If you’ve been reading this blog for any length of time, you’ve probably picked up on the fact that I own a FitBit and that I use it quite a bit. So, imagine my surprise when I saw headlines like this in my news feed this morning:
New Study Says Fitness Trackers Don’t Help Dieters
Fitness Trackers Don’t Foster Weight Loss, Study Finds
Weight Loss On Your Wrist? Fitness Trackers May Not Help
Needless to say, I was curious. After all, it seems to work well for me. So I tracked down the study to see what it had to say. You can read it yourself – look for Effect of Wearable Technology Combined With a Lifestyle Intervention on Long-term Weight Loss The IDEA Randomized Clinical Trial on the Journal of the American Medical Association website. From the abstract, here’s how the study worked:
Participants were placed on a low-calorie diet, prescribed increases in physical activity, and had group counseling sessions. At 6 months, the interventions added telephone counseling sessions, text message prompts, and access to study materials on a website. At 6 months, participants randomized to the standard intervention group initiated self-monitoring of diet and physical activity using a website, and those randomized to the enhanced intervention group were provided with a wearable device and accompanying web interface to monitor diet and physical activity.
The conclusion of the study?
Among young adults with a BMI between 25 and less than 40, the addition of a wearable technology device to a standard behavioral intervention resulted in less weight loss over 24 months. Devices that monitor and provide feedback on physical activity may not offer an advantage over standard behavioral weight loss approaches.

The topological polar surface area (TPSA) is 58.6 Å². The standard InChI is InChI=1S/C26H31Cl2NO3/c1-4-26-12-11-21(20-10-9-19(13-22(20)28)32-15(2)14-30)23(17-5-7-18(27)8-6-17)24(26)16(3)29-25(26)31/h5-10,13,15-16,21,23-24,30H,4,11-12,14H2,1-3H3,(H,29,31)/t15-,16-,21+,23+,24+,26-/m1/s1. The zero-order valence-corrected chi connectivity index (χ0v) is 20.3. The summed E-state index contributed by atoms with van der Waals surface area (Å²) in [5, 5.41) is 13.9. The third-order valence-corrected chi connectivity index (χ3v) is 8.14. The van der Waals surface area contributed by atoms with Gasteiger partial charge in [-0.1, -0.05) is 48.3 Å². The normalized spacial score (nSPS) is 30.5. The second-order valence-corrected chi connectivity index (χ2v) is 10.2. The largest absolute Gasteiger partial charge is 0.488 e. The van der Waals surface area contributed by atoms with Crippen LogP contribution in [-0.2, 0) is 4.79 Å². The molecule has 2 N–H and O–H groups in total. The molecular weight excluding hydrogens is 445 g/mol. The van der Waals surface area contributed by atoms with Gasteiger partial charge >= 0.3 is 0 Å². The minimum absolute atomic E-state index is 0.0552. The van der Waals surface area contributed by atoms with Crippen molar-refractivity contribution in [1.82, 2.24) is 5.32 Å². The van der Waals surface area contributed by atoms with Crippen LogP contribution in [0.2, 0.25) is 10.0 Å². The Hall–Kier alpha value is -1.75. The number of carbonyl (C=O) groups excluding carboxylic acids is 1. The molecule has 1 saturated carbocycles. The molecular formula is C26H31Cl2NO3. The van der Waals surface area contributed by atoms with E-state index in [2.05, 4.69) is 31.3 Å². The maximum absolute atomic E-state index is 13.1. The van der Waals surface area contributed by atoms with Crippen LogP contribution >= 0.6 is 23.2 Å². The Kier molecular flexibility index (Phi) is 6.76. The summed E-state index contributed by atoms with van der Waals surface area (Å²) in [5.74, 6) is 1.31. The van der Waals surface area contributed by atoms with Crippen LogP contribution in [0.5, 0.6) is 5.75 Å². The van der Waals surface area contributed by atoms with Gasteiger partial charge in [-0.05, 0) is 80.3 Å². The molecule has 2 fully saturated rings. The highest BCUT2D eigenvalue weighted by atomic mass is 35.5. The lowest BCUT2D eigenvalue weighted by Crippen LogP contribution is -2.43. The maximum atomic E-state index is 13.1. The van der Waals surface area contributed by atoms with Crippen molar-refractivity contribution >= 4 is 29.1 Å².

When looking at something like this, the first thing to keep in mind is that it’s just one study. The study itself states that
Additional investigation is also needed to examine for whom wearable devices and other technologies may be effective within the context of weight loss efforts and how these technologies influence other components of weight loss, namely, eating behavior and dietary intake.
In other words, the study isn’t saying that fitness trackers are worthless garbage that should be discarded. It’s saying that more research needs to be done to determine the most effective way to integrate them into a weight loss program. But here’s something else that’s interesting. Assuming I’m interpreting the charts right (and I think I am), the “enhanced” group (the group with the trackers) consumed fewer calories than the standard group, once they passed the six month mark and started using the trackers, but also did less exercise.
Here’s where I speculate, based on my own experience. Fitness trackers can provide an illusion of exercise, simply by tracking your movements. If you’re having to manually track your exercise, you probably aren’t counting in things like “I walked from my bed to the bathroom” as exercise. You’re tracking times you actively went out and walked or ran, or the times you spend working out. The tracker can make you lazy, if you rely on it and don’t have a back-up plan to make sure you exercise.
Again, I’m not a research physician. But I think this explains the evidence from the study. Both groups lost weight, after all. The tracker wasn’t worthless. But the group that had to manually track things lost more weight.
So, what does this mean for my weight loss efforts? Well, in a word, nothing. I’m not in the age range from the study, and the study authors state that “the study sample was restricted to young adults, so results cannot be generalized to other ages”. More importantly, though, my weight loss program isn’t the same sort of structured group program that the study utilized – it’s more of a hybrid between the two groups described in the study. I use the FitBit, yes, but I don’t depend on it for all of my data about my exercise and weight loss. I also make use of self-reported tracking that is manually input into a different system.
Ultimately – and this is my personal experience talking again – I think that further study will indicate that fitness trackers have benefits. But I think that further study will also show us the optimal way to use them as part of a fitness program. They’re just a tool, after all. And no single tool will change your life all by itself.